Sus­tain­able work­force will be of ben­e­fit to all

As a grower and con­sul­tant Tim Egan has for years been aware of the two-edged prob­lem of pro­duc­ers not be­ing able to get enough staff in the busy sea­son, and there not be­ing enough work for lo­cal work­ers in the down times.

The Orchardist - - Careers -

Adding the voices of other grow­ers and in­ter­ested par­ties, that led to the foun­da­tion of the Tairawhiti Labour Gover­nance Group that helped for­mu­late the num­ber of RSE (Reg­is­tered Sea­sonal Em­ployer) work­ers the re­gion is al­lowed to tap into.

But that's a short-term fix and in terms of the long-term, he be­lieves that in forg­ing a so­lu­tion, Gis­borne faces dif­fer­ent chal­lenges than many other re­gions.

“You have places like the Bay of Plenty which is well or­gan­ised around ki­wifruit, and Hawke's Bay where they have a lot of pipfruit, so those are well-de­fined sea­sons and there is lots of ca­pa­bil­ity in or­gan­is­ing labour re­quire­ments,” he says.

“But here in Gis­borne we grow ap­ples, ki­wifruit, grapes, persimmons, macademias, citrus – just about ev­ery crop un­der the sun – plus lots of veg­eta­bles, corn and maize, so we have a very di­verse hor­ti­cul­tural land­scape and that's tough for one per­son or group to get their heads around.”

The ap­point­ment of Raw­inia Parata as Tipu co-or­di­na­tor will help bring all the in­for­ma­tion to­gether, says Egan.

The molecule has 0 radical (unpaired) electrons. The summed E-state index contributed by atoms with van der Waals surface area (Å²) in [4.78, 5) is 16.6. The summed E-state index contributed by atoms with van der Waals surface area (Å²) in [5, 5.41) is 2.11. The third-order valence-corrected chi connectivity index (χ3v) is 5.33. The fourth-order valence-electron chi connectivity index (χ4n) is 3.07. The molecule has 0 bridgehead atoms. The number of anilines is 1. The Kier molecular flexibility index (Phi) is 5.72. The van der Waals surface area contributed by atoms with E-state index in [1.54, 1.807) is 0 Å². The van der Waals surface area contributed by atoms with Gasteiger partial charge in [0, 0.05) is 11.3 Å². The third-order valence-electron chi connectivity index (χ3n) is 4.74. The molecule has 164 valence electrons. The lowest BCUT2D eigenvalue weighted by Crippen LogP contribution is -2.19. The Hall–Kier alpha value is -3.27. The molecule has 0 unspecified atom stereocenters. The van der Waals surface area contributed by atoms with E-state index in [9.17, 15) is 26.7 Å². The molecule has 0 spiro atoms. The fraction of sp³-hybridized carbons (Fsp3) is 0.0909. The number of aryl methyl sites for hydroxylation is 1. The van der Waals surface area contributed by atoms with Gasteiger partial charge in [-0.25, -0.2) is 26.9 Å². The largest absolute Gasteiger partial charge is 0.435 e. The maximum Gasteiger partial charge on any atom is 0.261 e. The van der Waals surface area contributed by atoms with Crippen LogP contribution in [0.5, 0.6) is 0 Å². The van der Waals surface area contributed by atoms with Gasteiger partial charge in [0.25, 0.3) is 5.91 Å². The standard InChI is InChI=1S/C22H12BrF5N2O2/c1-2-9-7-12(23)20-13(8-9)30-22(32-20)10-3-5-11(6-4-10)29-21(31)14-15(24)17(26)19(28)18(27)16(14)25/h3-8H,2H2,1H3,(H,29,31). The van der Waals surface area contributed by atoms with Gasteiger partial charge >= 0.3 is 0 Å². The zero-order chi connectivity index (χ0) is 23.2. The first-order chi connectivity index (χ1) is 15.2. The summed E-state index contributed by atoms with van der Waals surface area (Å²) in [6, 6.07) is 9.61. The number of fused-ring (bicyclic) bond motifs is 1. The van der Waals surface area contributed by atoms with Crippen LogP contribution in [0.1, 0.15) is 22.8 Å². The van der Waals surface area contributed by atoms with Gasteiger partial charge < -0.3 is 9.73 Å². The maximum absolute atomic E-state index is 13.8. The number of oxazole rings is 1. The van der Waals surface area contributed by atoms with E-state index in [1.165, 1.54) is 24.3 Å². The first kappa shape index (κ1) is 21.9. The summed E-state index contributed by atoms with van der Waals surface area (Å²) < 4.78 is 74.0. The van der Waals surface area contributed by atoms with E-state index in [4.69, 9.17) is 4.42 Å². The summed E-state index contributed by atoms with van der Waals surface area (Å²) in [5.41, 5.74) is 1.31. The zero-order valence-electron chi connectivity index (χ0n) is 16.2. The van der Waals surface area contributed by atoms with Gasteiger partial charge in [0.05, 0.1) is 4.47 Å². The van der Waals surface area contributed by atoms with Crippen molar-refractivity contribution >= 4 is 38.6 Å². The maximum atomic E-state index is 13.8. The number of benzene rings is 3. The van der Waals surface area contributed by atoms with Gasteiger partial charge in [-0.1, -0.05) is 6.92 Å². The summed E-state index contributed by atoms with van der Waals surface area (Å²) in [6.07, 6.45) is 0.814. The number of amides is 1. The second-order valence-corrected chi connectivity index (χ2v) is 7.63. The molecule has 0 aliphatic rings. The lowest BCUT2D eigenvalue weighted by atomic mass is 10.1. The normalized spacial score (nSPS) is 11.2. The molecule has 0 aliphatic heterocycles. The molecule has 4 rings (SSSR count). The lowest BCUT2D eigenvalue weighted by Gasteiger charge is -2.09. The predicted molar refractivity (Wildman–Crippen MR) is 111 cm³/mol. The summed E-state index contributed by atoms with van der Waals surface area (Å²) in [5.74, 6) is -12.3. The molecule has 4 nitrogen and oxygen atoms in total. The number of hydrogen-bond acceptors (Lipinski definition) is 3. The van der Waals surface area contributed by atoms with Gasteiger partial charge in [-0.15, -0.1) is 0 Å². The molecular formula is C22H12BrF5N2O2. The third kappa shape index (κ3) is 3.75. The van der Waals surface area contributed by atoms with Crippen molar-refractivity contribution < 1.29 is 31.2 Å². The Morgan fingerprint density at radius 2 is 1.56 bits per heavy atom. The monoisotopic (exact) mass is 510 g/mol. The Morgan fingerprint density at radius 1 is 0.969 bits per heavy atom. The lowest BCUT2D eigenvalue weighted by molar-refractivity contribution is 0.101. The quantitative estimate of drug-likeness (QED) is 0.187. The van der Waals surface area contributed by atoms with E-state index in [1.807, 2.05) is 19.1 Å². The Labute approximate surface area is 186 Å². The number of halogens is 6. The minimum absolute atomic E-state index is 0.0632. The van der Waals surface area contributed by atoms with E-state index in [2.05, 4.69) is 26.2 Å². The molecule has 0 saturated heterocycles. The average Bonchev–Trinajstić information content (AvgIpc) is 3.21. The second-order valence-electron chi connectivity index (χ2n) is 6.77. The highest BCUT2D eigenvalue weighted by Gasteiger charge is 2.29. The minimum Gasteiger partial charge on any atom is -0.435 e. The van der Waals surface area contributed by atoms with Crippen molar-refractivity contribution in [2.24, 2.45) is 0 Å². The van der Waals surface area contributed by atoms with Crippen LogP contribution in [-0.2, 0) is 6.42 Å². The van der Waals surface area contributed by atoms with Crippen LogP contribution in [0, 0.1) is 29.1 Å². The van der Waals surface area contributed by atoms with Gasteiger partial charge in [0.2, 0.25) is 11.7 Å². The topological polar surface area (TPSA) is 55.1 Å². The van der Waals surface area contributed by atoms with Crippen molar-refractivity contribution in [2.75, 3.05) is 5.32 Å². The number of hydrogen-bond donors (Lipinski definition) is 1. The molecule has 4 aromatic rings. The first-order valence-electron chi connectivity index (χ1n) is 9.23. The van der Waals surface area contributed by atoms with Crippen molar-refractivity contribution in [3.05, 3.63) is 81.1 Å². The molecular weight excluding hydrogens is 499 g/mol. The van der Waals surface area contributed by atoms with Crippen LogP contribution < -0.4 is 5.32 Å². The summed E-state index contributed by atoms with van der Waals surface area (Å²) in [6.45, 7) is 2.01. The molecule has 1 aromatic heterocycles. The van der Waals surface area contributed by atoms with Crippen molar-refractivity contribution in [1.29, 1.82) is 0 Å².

“So the scope or aim of that role is to try to talk to all the par­ties in­volved and come up with some strate­gies to meet grow­ers' needs while also get­ting lo­cal peo­ple into the work­force, and to un­der­stand what the fu­ture re­quire­ments might be.”

Sup­port­ing Parata's role is a part­ner­ship be­tween Gis­borne grow­ers, the Min­istry of So­cial De­vel­op­ment (MSD) and Hor­ti­cul­ture New Zealand, with sup­port­ing or­gan­i­sa­tions like the In­dus­try Train­ing Or­gan­i­sa­tion and the Eastern In­sti­tute of Tech­nol­ogy.

“There was an ap­point­ment com­mit­tee made up of my­self, Karen Bartlett (MSD), Wayne Hall (Wi Pere Trust) and Ta­nia Kearns (River­sun) and be­tween the four of us we act in an ad­vi­sory role in help­ing achieve the aims of Tipu . . . to de­velop a skilled and sus­tain­able labour force in the Tairawhiti hor­ti­cul­ture in­dus­try,” he says.

“It’s a big ask but this project has ma­jor im­pli­ca­tions not just for in­dus­try, but also for our com­mu­nity as a whole.” could play a big­ger role in pro­mot­ing ca­reer op­por­tu­ni­ties within their in­dus­tries.

But as it stands, Parata says grow­ers of­ten don't take a col­lec­tive ap­proach in terms of meet­ing their labour needs so there is an el­e­ment of com­pe­ti­tion in se­cur­ing good work­ers, she says.

“My aim is to get an ac­cu­rate un­der­stand­ing of what the in­dus­try re­quires in terms of em­ploy­ees and what the em­ploy­ees need to get into the work­force, and that is not some­thing you can un­der­stand from statis­tics alone.”